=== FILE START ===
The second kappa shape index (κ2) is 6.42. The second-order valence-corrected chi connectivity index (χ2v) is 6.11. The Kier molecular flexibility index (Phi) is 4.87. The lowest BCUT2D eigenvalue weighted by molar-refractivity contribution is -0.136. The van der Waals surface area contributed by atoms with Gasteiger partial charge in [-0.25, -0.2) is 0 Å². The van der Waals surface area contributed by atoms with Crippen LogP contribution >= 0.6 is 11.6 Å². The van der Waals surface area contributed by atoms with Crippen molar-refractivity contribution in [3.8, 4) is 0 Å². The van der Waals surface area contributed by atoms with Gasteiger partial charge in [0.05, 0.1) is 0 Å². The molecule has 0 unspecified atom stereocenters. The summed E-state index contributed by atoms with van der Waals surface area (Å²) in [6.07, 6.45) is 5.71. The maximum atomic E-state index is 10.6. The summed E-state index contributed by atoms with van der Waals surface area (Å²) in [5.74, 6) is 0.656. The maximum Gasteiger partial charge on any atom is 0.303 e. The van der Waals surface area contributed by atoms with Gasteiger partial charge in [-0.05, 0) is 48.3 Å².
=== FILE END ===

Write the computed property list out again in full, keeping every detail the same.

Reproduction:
The second kappa shape index (κ2) is 6.42. The second-order valence-corrected chi connectivity index (χ2v) is 6.11. The Kier molecular flexibility index (Phi) is 4.87. The lowest BCUT2D eigenvalue weighted by molar-refractivity contribution is -0.136. The van der Waals surface area contributed by atoms with Gasteiger partial charge in [-0.25, -0.2) is 0 Å². The van der Waals surface area contributed by atoms with Crippen LogP contribution >= 0.6 is 11.6 Å². The van der Waals surface area contributed by atoms with Crippen molar-refractivity contribution in [3.8, 4) is 0 Å². The van der Waals surface area contributed by atoms with Gasteiger partial charge in [0.05, 0.1) is 0 Å². The molecule has 0 unspecified atom stereocenters. The summed E-state index contributed by atoms with van der Waals surface area (Å²) in [6.07, 6.45) is 5.71. The maximum atomic E-state index is 10.6. The summed E-state index contributed by atoms with van der Waals surface area (Å²) in [5.74, 6) is 0.656. The maximum Gasteiger partial charge on any atom is 0.303 e. The van der Waals surface area contributed by atoms with Gasteiger partial charge in [-0.05, 0) is 48.3 Å².